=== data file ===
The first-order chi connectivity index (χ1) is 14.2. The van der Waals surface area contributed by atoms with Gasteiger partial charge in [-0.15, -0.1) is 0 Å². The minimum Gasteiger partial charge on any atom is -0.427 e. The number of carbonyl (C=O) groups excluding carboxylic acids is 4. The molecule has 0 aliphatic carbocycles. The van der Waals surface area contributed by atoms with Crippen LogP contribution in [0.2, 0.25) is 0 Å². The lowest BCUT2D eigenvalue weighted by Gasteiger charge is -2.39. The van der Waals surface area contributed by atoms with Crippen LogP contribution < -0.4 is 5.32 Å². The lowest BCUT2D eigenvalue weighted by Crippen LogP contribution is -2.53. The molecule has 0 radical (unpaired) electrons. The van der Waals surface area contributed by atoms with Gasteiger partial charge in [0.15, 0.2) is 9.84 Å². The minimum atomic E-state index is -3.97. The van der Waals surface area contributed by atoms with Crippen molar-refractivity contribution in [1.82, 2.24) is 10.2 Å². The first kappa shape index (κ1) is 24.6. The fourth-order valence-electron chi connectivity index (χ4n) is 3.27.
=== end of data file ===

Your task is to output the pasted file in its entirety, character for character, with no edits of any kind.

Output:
The first-order chi connectivity index (χ1) is 14.2. The van der Waals surface area contributed by atoms with Gasteiger partial charge in [-0.15, -0.1) is 0 Å². The minimum Gasteiger partial charge on any atom is -0.427 e. The number of carbonyl (C=O) groups excluding carboxylic acids is 4. The molecule has 0 aliphatic carbocycles. The van der Waals surface area contributed by atoms with Crippen LogP contribution in [0.2, 0.25) is 0 Å². The lowest BCUT2D eigenvalue weighted by Gasteiger charge is -2.39. The van der Waals surface area contributed by atoms with Crippen LogP contribution < -0.4 is 5.32 Å². The lowest BCUT2D eigenvalue weighted by Crippen LogP contribution is -2.53. The molecule has 0 radical (unpaired) electrons. The van der Waals surface area contributed by atoms with Gasteiger partial charge in [0.15, 0.2) is 9.84 Å². The minimum atomic E-state index is -3.97. The van der Waals surface area contributed by atoms with Crippen molar-refractivity contribution in [1.82, 2.24) is 10.2 Å². The first kappa shape index (κ1) is 24.6. The fourth-order valence-electron chi connectivity index (χ4n) is 3.27.